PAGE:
Honorable Mentions: Dwyane Wade, George Mikan, Elvin Hayes, Jason Kidd and Gary Payton
5.) John Havlicek
Career averages: 20.8 PPG/6.3RPG/4.8 APG/44% FG
One of the most complete players of all time, Havlicek was a key figure of the Celtics’ dynasty of the 60’s and 70’s.
He started his career as a role player coming off the bench on an already stacked C’s squad, and eased into his role as his career progressed, winning 8 championships and making 13 All-Star teams in the process.
4.) John Stockton
Career averages: 13.1 PPG/10.5 APG/3.0 RPG/52% FG
Widely regarded as the best passer of all-time, Stockton is also one of the unluckiest players of all-time.
Playing in the Jordan era was not only the reason that Stockton finished his career ringless, but also accounted for the fact that a player as talented as he was never remotely talked about in the MVP race. During Stockton’s hayday in the 90’s, it was Jordan vs the field, and Jordan pretty much always won, and the field was left with scraps.
3.) Elgin Baylor
Career averages: 27.4 PPG/13.5 RPG/4.3 APG/43% FG
If John Stockton isn’t the unluckiest player of all time, then this guy is.
Baylor revolutionized the game with his lethal outside scoring and generational athleticism. He took a league that relied almost entirely on interior scoring from bigs, by storm.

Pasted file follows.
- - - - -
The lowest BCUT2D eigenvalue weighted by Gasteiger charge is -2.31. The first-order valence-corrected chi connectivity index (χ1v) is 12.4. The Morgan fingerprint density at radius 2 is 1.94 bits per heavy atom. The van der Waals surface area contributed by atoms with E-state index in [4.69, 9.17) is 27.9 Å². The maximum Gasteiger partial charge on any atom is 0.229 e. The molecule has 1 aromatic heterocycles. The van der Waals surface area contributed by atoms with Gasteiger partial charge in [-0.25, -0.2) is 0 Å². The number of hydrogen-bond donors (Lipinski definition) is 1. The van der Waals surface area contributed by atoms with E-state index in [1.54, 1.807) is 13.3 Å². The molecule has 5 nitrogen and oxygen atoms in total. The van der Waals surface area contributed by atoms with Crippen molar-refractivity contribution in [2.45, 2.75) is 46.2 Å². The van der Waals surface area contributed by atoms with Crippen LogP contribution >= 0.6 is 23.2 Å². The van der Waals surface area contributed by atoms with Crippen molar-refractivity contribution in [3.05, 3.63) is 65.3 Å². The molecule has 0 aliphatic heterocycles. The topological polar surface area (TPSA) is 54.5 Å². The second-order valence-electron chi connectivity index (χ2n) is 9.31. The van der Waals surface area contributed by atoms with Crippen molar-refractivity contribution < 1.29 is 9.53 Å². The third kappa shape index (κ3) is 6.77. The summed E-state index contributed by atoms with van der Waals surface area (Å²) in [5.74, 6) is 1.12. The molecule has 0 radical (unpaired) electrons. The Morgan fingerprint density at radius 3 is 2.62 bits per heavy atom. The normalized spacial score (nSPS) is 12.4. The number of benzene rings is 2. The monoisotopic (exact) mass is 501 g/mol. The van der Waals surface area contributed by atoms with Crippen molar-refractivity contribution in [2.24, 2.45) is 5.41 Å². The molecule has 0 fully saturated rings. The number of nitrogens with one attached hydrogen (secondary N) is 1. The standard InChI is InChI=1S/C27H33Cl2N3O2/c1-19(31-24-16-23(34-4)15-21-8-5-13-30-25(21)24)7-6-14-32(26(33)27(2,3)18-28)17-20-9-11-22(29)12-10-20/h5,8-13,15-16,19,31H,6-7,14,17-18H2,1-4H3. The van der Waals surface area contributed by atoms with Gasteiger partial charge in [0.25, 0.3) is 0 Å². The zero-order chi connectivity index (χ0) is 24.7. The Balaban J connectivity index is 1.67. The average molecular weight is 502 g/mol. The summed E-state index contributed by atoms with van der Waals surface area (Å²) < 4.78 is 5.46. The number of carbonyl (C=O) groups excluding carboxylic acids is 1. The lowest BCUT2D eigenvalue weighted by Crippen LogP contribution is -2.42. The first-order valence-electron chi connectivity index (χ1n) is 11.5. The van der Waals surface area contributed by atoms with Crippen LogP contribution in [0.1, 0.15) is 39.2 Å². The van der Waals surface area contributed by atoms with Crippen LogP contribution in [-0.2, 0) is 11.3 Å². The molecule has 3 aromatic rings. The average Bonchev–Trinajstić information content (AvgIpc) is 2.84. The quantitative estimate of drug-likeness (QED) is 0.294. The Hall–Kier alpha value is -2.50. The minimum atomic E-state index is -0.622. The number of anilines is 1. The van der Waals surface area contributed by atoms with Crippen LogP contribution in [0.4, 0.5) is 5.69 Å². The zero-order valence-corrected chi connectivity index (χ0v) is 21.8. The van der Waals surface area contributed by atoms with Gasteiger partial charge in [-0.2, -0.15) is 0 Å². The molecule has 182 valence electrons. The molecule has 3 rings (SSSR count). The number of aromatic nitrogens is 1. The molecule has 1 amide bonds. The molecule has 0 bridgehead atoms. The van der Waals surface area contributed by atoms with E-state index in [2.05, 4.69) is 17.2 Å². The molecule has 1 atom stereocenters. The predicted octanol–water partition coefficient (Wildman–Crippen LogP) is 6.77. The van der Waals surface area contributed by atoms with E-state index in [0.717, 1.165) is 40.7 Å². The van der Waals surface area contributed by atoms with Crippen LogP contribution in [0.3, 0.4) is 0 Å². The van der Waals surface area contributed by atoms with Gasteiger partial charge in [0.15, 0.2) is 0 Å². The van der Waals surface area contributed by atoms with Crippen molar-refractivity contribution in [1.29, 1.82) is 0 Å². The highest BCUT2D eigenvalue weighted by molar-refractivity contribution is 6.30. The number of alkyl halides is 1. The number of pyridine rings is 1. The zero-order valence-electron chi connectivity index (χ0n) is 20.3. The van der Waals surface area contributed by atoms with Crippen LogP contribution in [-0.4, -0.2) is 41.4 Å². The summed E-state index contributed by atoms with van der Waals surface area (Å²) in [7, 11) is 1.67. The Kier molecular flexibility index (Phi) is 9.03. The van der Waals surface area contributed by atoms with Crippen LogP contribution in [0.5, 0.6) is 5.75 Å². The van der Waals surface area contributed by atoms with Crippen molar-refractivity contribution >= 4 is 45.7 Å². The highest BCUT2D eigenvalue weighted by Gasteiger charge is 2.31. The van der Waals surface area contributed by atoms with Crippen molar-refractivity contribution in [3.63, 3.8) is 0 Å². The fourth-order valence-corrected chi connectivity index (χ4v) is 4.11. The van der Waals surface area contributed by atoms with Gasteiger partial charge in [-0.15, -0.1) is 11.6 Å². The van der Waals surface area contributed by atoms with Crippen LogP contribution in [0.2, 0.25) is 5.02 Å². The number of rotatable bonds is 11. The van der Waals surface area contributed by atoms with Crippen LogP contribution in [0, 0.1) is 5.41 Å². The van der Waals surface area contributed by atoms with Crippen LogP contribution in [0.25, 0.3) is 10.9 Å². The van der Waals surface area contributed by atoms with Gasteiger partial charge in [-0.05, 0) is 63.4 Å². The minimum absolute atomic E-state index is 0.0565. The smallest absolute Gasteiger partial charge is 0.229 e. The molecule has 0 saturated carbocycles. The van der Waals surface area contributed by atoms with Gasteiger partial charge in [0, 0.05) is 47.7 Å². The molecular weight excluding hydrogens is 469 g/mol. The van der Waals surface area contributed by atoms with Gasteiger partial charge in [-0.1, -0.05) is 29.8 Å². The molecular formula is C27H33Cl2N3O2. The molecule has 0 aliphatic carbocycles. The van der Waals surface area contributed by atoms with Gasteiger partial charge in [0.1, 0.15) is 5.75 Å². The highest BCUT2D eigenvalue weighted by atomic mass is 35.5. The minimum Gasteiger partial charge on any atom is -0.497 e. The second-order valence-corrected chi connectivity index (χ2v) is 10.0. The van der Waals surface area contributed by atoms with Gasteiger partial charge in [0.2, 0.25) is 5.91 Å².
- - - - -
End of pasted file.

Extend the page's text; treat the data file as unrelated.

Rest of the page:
Unfortunately for Baylor, he played in an era where Bill Russell and Wilt Chamberlain stole both the headlines and the awards, and he ended his career both ringless and MVP-less.
2.) Isiah Thomas
Career averages: 19.1 PPG/9.2 APG/3.5 RPG/45% FG
The undisputed leader of the Bad Boy Pistons, Thomas possessed both the talent and grit to win the MVP award, but never did.
Maybe it’s because the best of the 2x champ came out in the postseason, including his famous 25-point quarter on one leg to carry the Pistons to victory.
And with all of his postseason success, Thomas isn’t losing any sleep over never capturing this regular-season award, believe me.
1.) Jerry West
Career averages: 27.0 PPG/ 6.7 APG/ 5.8 RPG/ 48% FG
Jerry West came in second so many times throughout his career it’s comical.
He lost in the NBA Finals 8 times, and came in second in the MVP voting an equally incredible 4 times.
But don’t let that take away from how good of a player he really was.
The Logo was one of the first sharpshooters in NBA history, and was named to 14 All-Star teams and still stands as the only player in NBA history to win the Finals-MVP on the losing team.